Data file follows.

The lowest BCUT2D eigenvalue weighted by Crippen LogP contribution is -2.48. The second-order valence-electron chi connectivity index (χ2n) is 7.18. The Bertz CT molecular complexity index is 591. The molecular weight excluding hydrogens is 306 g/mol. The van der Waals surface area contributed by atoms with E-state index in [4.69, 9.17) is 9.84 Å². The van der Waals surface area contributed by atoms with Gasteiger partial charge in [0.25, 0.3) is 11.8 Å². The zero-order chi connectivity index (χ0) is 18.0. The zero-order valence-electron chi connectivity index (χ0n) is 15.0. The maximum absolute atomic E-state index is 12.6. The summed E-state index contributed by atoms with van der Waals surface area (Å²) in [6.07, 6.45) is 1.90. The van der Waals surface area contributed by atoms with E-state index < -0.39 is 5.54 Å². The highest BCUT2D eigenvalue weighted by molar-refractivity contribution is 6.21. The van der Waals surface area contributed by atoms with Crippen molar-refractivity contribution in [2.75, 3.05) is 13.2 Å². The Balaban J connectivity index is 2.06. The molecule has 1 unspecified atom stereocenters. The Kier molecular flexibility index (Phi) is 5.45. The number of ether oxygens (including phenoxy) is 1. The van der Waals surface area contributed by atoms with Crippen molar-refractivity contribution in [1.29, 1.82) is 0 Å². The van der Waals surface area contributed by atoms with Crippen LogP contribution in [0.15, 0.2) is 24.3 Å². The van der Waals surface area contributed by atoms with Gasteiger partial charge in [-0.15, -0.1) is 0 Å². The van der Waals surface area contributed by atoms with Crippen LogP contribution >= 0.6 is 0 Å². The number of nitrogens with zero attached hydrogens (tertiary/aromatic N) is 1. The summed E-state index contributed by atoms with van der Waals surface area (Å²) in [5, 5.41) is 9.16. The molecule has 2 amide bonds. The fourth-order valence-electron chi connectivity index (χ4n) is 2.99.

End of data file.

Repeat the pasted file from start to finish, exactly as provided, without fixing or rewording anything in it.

The lowest BCUT2D eigenvalue weighted by Crippen LogP contribution is -2.48. The second-order valence-electron chi connectivity index (χ2n) is 7.18. The Bertz CT molecular complexity index is 591. The molecular weight excluding hydrogens is 306 g/mol. The van der Waals surface area contributed by atoms with E-state index in [4.69, 9.17) is 9.84 Å². The van der Waals surface area contributed by atoms with Gasteiger partial charge in [0.25, 0.3) is 11.8 Å². The zero-order chi connectivity index (χ0) is 18.0. The zero-order valence-electron chi connectivity index (χ0n) is 15.0. The maximum absolute atomic E-state index is 12.6. The summed E-state index contributed by atoms with van der Waals surface area (Å²) in [6.07, 6.45) is 1.90. The van der Waals surface area contributed by atoms with E-state index < -0.39 is 5.54 Å². The highest BCUT2D eigenvalue weighted by molar-refractivity contribution is 6.21. The van der Waals surface area contributed by atoms with Crippen molar-refractivity contribution in [2.75, 3.05) is 13.2 Å². The Balaban J connectivity index is 2.06. The molecule has 1 unspecified atom stereocenters. The Kier molecular flexibility index (Phi) is 5.45. The number of ether oxygens (including phenoxy) is 1. The van der Waals surface area contributed by atoms with Crippen molar-refractivity contribution in [1.29, 1.82) is 0 Å². The van der Waals surface area contributed by atoms with Crippen LogP contribution in [0.15, 0.2) is 24.3 Å². The van der Waals surface area contributed by atoms with Gasteiger partial charge in [-0.15, -0.1) is 0 Å². The van der Waals surface area contributed by atoms with Crippen LogP contribution >= 0.6 is 0 Å². The number of nitrogens with zero attached hydrogens (tertiary/aromatic N) is 1. The summed E-state index contributed by atoms with van der Waals surface area (Å²) in [5, 5.41) is 9.16. The molecule has 2 amide bonds. The fourth-order valence-electron chi connectivity index (χ4n) is 2.99.